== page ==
LNG supply in the Baltic Sea region


Monika Rozmarynowska, Wydział Nawigacyjny & Katedra Systemów Transportowych, Gdynia Maritime University, Gdynia, Poland.



LNG as an energy source for economies around the Baltic Sea

World energy use is constantly increasing, and countries around the Baltic Sea are no exception. The energy issue is closely linked with major environmental issues such as climate change, acidification and over-fertilization. Today, the world is dependent on oil as an energy source. It contains many harmful components and replacing it would benefit the environment. Oil is rich in carbon, which means high carbon dioxide (CO2) emissions when combusted. Natural gas is also a fossil fuel, but is a better source of energy in terms of CO2 emissions and environmental effects. The main natural gas producers includes countries such as Russia; the United States, Canada, United Kingdom, The Netherlands, Iran, Norway, Algeria, Indonesia, and Saudi Arabia. Because of the difficulty of transporting natural gas over long distances, natural gas has been generally imported by close regional neighbors of gas producers.

Energy security is a very important issue in current international relations. There is an increasing dependency of the energy-consuming countries on the energy-producing countries. The situation of Europe and especially Baltic Sea Region is an example. There are no large natural gas supplies in Eastern Europe, so Russia is a dominant supplier of gas to Baltic countries such as Estonia, Finland, Latvia and Lithuania and Poland. This part of the Baltic region is still an energy island, because of energy isolation and dependence on a single source. Therefore, in an emergency situation, these countries do not have any alternative solution to assure continuous supplies of natural gas. That’s why diversification of energy sources of these Baltic countries becomes a priority for the entire Baltic Sea region, as well as the whole European Union.

Transporting natural gas through pipelines is an obvious choice for importing natural gas from nearby producers. However, in order not to be dependent on nearby gas producers (or those located further away), building long-distance pipelines across oceans or mountains is very expensive and introduces various challenges. A technology which is changing distance limitations and is cheaper at long-distance is liquefaction. Cooling down natural gas to -162°C turns it into a liquid (LNG). This process reduces the volume of natural gas significantly. As a cryogenic liquid, it takes up about 1/600 of the volume of uncompressed gas. As a result, natural gas in its liquid form is an easier product to store and to transport. Hence, LNG provides an excellent way to diversify Baltic counties’ energy sources away from Russia. However, LNG import terminals must be constructed.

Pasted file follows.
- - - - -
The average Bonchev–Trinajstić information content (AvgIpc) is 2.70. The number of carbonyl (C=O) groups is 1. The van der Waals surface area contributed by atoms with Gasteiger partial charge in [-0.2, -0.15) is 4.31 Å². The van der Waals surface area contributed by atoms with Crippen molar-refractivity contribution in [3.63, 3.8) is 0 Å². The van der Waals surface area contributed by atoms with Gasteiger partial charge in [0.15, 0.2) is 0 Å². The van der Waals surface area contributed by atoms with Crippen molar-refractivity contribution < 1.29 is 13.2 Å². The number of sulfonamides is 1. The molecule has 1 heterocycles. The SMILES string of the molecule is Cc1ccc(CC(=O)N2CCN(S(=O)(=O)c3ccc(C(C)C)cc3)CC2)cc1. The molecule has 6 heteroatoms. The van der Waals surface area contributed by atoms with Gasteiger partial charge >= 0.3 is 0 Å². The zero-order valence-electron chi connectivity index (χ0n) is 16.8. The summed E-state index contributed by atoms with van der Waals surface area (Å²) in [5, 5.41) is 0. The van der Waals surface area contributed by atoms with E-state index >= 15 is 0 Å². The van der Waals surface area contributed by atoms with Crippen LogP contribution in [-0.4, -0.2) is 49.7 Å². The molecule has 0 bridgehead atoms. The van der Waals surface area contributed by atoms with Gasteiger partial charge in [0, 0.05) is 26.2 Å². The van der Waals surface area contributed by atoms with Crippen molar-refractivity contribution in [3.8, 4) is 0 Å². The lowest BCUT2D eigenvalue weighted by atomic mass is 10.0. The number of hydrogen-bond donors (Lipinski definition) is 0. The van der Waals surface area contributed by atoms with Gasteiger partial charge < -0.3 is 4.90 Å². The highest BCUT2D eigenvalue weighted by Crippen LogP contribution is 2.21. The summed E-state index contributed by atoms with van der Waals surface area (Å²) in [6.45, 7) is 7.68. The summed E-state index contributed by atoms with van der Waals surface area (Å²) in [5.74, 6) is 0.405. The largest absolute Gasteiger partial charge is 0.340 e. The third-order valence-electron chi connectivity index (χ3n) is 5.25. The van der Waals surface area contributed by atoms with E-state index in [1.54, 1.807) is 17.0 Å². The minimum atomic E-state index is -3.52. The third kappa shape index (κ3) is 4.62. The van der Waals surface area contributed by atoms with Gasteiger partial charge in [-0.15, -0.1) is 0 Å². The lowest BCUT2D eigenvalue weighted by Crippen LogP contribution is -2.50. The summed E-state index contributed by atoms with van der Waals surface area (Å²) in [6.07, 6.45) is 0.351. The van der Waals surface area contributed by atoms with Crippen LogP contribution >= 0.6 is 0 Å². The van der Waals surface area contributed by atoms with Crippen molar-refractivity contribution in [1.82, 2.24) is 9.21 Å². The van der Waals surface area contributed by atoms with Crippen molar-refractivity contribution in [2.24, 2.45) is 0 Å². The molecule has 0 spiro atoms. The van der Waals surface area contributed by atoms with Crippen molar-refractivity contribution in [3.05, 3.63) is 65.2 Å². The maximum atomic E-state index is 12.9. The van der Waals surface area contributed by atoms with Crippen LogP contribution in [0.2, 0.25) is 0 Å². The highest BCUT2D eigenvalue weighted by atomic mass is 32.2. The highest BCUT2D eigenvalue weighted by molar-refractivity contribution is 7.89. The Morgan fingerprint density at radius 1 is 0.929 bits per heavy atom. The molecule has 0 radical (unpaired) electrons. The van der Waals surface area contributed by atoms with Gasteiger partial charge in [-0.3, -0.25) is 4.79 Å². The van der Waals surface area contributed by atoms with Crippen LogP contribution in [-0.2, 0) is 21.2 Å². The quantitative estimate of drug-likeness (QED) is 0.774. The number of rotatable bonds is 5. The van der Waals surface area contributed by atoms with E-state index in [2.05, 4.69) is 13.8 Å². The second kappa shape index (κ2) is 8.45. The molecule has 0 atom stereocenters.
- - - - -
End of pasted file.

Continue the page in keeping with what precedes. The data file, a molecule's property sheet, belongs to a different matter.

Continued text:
LNG is also considered as an alternative source of energy by another two Baltic countries, Sweden and Denmark. In Sweden, natural gas is used to cover only 2% of the total energy input. Some of the most densely populated areas are covered by the pipeline network, but there is still a great area of the country left, including larger cities such as Stockholm, Uppsala and Linköping as well as some industrial areas [1]. The absence of natural gas causes that these regions have to rely on fuel oil, coke or coal. If these sources of energy were replaced by natural gas, great environmental benefits could be achieved. Natural gas could be delivered to these regions as LNG if special LNG import terminals were constructed. In turn, Denmark is expected to rely on pipeline gas from offshore North Sea fields in the mediumterm. Existing pipelines and existing contracts will give this county a sufficient supply in the near future. However, in the long-term, LNG is considered as an alternative source of energy.

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